Crofton Hall, the much admired seat of Sir Musgrave Horton Brisco, Bart., occupies a delightful situation on the north bank of the Wampool, about four miles E. by N. from Wigton, and one mile west from the parish church. At a little distance from the hall, rises a conical mount of considerable size, commonly called Torkin. It is clothed with wood, and is said to have been the residence of two brothers of gigantic stature ; but tradition has preserved neither the name of the couple nor the age in which they lived.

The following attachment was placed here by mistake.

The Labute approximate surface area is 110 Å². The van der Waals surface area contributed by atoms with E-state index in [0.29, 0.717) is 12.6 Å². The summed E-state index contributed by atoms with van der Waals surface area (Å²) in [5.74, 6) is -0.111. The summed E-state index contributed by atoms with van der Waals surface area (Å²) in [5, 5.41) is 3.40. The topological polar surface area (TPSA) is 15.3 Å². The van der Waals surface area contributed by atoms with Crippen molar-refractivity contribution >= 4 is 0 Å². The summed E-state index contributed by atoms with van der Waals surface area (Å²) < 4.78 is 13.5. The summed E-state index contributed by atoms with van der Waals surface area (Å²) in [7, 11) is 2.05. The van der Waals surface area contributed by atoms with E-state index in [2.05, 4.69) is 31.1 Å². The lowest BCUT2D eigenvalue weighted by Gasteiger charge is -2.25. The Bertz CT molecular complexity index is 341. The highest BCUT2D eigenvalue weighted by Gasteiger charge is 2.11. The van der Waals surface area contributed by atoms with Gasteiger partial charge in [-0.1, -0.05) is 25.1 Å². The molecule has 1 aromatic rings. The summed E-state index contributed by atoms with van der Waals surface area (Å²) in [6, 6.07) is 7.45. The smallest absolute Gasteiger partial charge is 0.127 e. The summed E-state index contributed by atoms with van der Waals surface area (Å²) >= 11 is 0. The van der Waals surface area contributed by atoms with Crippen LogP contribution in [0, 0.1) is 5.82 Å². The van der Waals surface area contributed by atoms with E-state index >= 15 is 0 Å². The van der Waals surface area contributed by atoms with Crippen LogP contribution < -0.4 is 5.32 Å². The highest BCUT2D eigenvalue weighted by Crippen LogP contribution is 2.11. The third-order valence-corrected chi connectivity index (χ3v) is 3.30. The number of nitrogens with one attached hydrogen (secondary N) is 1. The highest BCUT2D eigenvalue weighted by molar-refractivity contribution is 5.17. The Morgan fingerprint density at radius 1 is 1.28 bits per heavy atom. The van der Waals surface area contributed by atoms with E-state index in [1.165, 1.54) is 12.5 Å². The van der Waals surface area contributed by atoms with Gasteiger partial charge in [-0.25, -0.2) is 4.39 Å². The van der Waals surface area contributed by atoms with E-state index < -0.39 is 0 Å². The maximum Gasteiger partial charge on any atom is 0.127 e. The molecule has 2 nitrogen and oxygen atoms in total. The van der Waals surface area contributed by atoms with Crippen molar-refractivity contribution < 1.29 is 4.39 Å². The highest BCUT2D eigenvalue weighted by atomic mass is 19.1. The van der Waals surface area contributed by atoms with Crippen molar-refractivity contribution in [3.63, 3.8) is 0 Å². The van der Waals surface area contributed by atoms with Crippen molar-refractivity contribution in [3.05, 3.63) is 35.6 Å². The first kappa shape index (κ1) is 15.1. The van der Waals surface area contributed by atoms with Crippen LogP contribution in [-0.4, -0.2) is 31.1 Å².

Whinnow, a hamlet in this township, is 3¼ miles E.N.E. of Wigton.